On April 30, 2008 -- ten days after David Barstow's "military analyst" story was first published in the New York Times -- The Raw Story's Eric Brewer, at the daily White House briefing with Dana Perino, became the first reporter to ask the White House about it and, specifically, whether White House officials had any involvement with, or were aware of, the DoD's program. [After Brewer aggressively challenged Perino in mid-March regarding a particularly absurd claim the President had made about Al Qaeda's taking over the Iraqi oil industry if the U.S. withdraws, Perino blacklisted Brewer, refusing to call on him for questions, literally ignoring him while he had his hand raised. She allowed him to ask a question on April 30 only because radio talk show host and briefing room regular Les Kinsolving badgered her into doing so ("How about this gentleman's question? He's had his hand up all this time")].
In reply to Brewer's question -- "did the White House know about and approve of this operation?" -- Perino gave an utterly non-responsive and rather incoherent answer, during which she said that she "do[esn't] think that that should be against the law" (that, of course, is the Bush standard of Justice: anything is permissible, even if it's illegal, if the President thinks it "shouldn't be against the law"). She did not, however, indicate if the White House knew -- which was Brewer's question.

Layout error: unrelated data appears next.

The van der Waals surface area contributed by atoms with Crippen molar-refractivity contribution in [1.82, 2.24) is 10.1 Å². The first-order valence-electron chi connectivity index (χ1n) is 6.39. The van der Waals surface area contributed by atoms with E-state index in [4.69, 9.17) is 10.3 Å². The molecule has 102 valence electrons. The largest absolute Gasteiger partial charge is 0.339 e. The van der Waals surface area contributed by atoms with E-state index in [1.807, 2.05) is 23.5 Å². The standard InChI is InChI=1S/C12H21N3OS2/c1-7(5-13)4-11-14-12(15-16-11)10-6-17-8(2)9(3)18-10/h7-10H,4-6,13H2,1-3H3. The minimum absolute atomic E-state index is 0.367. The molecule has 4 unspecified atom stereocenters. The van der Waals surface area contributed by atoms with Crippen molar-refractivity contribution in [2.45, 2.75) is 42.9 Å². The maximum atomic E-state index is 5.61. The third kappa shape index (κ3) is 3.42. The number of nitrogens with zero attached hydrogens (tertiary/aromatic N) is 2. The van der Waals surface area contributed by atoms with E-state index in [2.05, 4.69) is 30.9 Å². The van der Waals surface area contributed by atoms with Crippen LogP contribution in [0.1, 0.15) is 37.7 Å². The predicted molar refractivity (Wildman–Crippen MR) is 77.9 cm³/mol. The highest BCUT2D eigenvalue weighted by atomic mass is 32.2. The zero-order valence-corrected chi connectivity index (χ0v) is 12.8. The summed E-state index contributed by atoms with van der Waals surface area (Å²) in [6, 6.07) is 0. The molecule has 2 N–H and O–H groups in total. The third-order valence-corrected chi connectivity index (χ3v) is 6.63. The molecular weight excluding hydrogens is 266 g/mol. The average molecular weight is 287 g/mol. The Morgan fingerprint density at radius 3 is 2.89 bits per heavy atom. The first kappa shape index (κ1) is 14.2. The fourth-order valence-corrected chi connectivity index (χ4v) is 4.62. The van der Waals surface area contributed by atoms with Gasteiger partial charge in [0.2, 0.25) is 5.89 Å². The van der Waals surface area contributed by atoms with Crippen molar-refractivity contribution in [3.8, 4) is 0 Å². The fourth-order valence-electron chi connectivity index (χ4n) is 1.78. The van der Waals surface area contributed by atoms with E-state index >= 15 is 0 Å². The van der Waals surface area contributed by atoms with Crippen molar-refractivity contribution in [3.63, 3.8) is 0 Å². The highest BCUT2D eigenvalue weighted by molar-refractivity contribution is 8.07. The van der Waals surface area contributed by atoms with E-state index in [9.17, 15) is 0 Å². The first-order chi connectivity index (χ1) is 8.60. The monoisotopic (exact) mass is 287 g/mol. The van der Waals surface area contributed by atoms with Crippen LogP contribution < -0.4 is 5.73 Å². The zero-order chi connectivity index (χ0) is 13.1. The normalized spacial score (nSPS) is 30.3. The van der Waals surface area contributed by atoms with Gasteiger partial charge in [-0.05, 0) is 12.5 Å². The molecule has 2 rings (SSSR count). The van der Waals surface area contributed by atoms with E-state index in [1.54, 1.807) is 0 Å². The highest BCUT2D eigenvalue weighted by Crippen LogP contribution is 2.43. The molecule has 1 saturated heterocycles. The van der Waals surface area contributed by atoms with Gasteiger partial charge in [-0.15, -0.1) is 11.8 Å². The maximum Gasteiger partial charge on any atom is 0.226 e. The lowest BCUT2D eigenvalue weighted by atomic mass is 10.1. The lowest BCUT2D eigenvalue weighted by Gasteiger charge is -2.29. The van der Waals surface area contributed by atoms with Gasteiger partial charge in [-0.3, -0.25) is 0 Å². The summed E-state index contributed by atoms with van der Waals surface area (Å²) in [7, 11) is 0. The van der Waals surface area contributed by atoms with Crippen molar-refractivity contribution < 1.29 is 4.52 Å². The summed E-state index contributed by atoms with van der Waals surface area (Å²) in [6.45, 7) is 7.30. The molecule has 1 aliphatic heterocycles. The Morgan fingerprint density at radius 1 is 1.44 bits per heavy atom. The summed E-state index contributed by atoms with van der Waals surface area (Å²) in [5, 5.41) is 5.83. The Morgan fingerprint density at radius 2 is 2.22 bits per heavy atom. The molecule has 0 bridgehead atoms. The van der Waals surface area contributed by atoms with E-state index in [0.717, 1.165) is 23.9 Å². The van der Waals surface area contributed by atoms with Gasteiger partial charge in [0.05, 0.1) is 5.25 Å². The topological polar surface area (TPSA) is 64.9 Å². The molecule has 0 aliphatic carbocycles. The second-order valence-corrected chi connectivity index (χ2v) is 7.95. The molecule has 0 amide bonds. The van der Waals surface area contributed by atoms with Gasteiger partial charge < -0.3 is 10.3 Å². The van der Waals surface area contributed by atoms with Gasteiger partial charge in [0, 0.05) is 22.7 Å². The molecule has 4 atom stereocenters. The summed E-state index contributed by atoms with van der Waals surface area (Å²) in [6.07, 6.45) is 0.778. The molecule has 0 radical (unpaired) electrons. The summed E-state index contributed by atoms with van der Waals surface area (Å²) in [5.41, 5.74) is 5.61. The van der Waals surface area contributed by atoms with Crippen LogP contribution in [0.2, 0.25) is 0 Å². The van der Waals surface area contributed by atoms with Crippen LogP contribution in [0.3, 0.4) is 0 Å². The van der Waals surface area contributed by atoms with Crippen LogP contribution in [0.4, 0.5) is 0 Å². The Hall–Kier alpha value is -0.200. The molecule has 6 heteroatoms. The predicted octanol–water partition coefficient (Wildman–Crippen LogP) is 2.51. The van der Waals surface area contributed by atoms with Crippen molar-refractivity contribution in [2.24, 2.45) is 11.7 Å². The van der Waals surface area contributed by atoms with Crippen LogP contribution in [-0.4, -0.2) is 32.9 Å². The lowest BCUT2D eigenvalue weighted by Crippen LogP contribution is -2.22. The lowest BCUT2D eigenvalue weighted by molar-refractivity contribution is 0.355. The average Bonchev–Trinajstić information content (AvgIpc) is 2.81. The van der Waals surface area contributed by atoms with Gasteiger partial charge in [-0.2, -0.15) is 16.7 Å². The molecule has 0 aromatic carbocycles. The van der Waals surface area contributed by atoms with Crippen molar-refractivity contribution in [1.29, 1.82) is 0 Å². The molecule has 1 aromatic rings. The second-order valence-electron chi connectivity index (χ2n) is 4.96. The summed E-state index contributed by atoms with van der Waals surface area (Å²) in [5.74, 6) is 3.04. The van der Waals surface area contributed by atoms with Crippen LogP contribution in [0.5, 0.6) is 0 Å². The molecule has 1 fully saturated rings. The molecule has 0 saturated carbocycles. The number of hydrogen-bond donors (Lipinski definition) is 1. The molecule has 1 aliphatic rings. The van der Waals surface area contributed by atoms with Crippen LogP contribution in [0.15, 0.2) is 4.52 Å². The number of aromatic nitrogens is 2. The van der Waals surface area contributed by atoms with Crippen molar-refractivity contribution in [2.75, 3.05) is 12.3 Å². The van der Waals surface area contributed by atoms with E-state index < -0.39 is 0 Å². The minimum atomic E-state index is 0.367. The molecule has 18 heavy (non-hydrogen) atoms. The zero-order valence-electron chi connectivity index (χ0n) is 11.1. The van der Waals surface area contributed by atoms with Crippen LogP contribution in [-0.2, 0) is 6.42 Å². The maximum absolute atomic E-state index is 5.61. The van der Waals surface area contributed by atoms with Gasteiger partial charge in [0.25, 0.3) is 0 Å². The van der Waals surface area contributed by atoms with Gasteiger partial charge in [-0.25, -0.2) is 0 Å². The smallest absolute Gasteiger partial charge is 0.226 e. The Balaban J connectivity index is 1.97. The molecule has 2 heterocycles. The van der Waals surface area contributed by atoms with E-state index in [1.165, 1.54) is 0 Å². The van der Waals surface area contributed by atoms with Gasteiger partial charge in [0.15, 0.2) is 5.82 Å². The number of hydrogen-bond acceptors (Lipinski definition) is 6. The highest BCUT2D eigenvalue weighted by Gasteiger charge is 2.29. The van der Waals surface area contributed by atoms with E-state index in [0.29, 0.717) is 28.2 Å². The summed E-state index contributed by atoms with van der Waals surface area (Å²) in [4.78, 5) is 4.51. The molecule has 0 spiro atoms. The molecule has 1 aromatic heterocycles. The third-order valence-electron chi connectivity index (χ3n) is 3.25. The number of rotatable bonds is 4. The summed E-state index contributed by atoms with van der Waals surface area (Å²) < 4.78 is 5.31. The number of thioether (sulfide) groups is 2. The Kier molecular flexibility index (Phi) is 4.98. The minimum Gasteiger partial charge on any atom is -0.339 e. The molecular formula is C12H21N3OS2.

Although the official White House transcript doesn't reflect this, after Perino gave her non-responsive reply, Brewer -- as Perino began to walk out -- again asked: "Did the White House know about the operation?" The transcript and video compiled by ThinkProgress reflects that Brewer asked this question a second time.
What the Think Progress transcript does not reflect, but which the video they posted does, is that, as Perino was walking out, she replied after Brewer asked the question the second time ("Did the White House know about the operation?") by saying: "I just said: no." That is audible on the video. Independently, a reporter who was present for that day's briefing told me on the day that it happened -- before the transcript or video were available -- that this is what Perino said as she was walking out.
Nobody, to my knowledge, has ever followed up on Brewer's question about what the White House knew concerning the military analyst program and whether they were involved. But there is an email in the DoD's released documents which at least raises a question about that matter and ought to be pursued.
In May, 2006, the Pentagon officials who oversaw the military analyst program were planning yet another Pentagon-sponsored trip for their message-multiplying retired Generals to visit Iraq and Afghanistan (for two days each). Pentagon official Allison Barber circulated a Memorandum which she proposed be sent to Dorrance Smith, the Assistant Secretary of Defense for Public Affairs, describing the trip's details (6138 (.pdf)). The first line: